Top on my list of places to see in a short visit to Northern Virginia was the Belmont-Paul Women’s Equality National Monument in Washington DC. Designated only last year by President Obama, this is a place I had wanted to see since Nina Pitkin and I visited the tiny Women’s Suffrage Museum at the old DC jail in Lorton VA. On June 21 Mary Walter and I were immediately impressed by the beauty of the mansion at 144 Constitution Avenue NE, next to the Hart Senate Office Building. Built in 1800 by Robert Sewall of Maryland, it was destroyed by the British in the invasion of Washington in August 1814.Sewall rebuilt it in 1820 and his descendants lived there for almost a century. In 1922, Senator and Mrs. Porter Dale of Vermont purchased and rehabilitated the house. The Dales sold the house to the National Woman’s Party (NWP) to use as their headquarters in 1929. The NWP renamed the property the “Alva Belmont House” in honor of Alva Belmont, NWP President from 1920-1933. Belmont (born in Alabama and married to William Kissam Vanderbilt from 1875 to 1896) donated thousands of dollars to the women’s equality movement and gave the NWP the ability to purchase the new headquarters. Alice Paul had founded the NWP in 1916 to address women’s suffrage and equality. Under Paul’s leadership, the NWP refocused the women’s suffrage movement from a state-by-state effort to a push for a constitutional amendment.
Mary and I could only imagine how Alice Paul was able to lead the effort to get the 19th Amendment passed and ratified, before the National Women’s Party even had this building for their offices. The Monument website describes their tactics:
Nonviolent, dramatic protests were the hallmark of the NWP’s operations in Washington. Suffrage marches, daily picketing and arrests at the White House, and speaking tours raised the public profile of the movement. Protesters faced daily violence from both passers-by and the police, including having their banners ripped from their hands and being physically attacked and arrested. While imprisoned (at Lorton) for their activism, some women protested through highly-publicized hunger strikes that resulted in forced feedings and even worse prison conditions. The brutality with which the women were treated created enormous public support for suffrage.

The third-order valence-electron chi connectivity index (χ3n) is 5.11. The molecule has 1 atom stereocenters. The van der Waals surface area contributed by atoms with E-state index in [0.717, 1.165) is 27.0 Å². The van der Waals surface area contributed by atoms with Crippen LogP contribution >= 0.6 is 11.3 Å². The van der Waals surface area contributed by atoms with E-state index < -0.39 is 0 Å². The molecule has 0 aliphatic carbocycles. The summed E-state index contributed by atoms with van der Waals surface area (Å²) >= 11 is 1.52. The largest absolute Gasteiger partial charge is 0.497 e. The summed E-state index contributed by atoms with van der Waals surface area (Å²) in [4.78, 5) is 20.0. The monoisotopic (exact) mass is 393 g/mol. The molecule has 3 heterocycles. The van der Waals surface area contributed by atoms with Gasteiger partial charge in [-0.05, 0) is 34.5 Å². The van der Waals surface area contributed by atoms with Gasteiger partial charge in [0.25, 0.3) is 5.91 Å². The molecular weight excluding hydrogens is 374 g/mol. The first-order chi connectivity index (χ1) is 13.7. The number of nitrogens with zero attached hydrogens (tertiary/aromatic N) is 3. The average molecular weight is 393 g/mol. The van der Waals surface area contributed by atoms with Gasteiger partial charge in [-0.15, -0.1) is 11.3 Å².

The House of Representatives passed the 19th Amendment in May 1919 by 304 votes to 89. Two weeks later, on June 4, 1919, the Senate passed the 19th Amendment by two votes over its two-thirds required majority, 56-25. In just fourteen months, the National Women’s Party and the Women’s Suffrage Association successfully lobbied governors and state legislators for ratification. By August 26, 1920 (now celebrated as Women’s Equality Day) 36 of the 48 existing states (a three-fourths majority) had ratified the amendment in time for women to vote in the 1920 election. My mother, born in 1903, was not eligible to vote until 1924. I feel sure she paid her poll tax and voted then. She made sure I paid my poll tax in 1965, when I turned 21.
Glad to see that Texas did its duty, but notice that most of the South refused to ratify the 19th Amendment, though they have since corrected that error. Mary and I especially appreciated young Harry Burn in Tennessee, who listened to his mother.
It was a joy to see a woman Park Ranger on the premises. Catherine Cilfone, a native of San Antonio who also speaks Spanish, engaged us and other visitors in conversation about the history of women’s rights. One visitor inspired us to check out the Rally for Planned Parenthood on the lawn of the Capitol nearby. It was a beautiful day for watching democracy in action after contemplating how far we women have come.